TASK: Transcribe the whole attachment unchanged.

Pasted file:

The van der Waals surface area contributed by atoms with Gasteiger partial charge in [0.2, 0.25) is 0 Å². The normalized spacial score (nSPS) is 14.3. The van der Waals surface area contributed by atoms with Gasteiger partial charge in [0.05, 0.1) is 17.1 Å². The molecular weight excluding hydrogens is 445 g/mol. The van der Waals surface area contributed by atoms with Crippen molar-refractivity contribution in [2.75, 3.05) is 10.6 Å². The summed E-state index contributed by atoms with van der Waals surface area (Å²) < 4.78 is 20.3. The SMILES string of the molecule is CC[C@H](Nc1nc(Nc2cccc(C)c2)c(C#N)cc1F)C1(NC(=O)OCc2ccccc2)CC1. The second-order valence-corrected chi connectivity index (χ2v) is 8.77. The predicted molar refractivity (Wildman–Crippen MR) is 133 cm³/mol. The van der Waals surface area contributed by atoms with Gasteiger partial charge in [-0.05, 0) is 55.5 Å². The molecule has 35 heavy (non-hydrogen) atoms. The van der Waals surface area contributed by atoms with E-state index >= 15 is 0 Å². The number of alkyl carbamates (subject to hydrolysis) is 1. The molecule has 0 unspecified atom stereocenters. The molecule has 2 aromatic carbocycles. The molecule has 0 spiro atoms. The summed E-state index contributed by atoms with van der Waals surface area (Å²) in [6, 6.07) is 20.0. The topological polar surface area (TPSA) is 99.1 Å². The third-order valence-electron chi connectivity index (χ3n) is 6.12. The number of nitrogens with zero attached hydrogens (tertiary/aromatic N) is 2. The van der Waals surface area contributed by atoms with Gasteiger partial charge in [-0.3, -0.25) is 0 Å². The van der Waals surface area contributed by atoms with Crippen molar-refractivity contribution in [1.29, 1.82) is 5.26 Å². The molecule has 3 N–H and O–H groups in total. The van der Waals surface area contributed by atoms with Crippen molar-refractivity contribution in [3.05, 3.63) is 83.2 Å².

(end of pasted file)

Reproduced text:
The van der Waals surface area contributed by atoms with Gasteiger partial charge in [0.2, 0.25) is 0 Å². The normalized spacial score (nSPS) is 14.3. The van der Waals surface area contributed by atoms with Gasteiger partial charge in [0.05, 0.1) is 17.1 Å². The molecular weight excluding hydrogens is 445 g/mol. The van der Waals surface area contributed by atoms with Crippen molar-refractivity contribution in [2.75, 3.05) is 10.6 Å². The summed E-state index contributed by atoms with van der Waals surface area (Å²) < 4.78 is 20.3. The SMILES string of the molecule is CC[C@H](Nc1nc(Nc2cccc(C)c2)c(C#N)cc1F)C1(NC(=O)OCc2ccccc2)CC1. The second-order valence-corrected chi connectivity index (χ2v) is 8.77. The predicted molar refractivity (Wildman–Crippen MR) is 133 cm³/mol. The van der Waals surface area contributed by atoms with Gasteiger partial charge in [-0.05, 0) is 55.5 Å². The molecule has 35 heavy (non-hydrogen) atoms. The van der Waals surface area contributed by atoms with E-state index >= 15 is 0 Å². The number of alkyl carbamates (subject to hydrolysis) is 1. The molecule has 0 unspecified atom stereocenters. The molecule has 2 aromatic carbocycles. The molecule has 0 spiro atoms. The summed E-state index contributed by atoms with van der Waals surface area (Å²) in [6, 6.07) is 20.0. The topological polar surface area (TPSA) is 99.1 Å². The third-order valence-electron chi connectivity index (χ3n) is 6.12. The number of nitrogens with zero attached hydrogens (tertiary/aromatic N) is 2. The van der Waals surface area contributed by atoms with Gasteiger partial charge in [-0.3, -0.25) is 0 Å². The van der Waals surface area contributed by atoms with Crippen molar-refractivity contribution in [1.29, 1.82) is 5.26 Å². The molecule has 3 N–H and O–H groups in total. The van der Waals surface area contributed by atoms with Crippen molar-refractivity contribution in [3.05, 3.63) is 83.2 Å².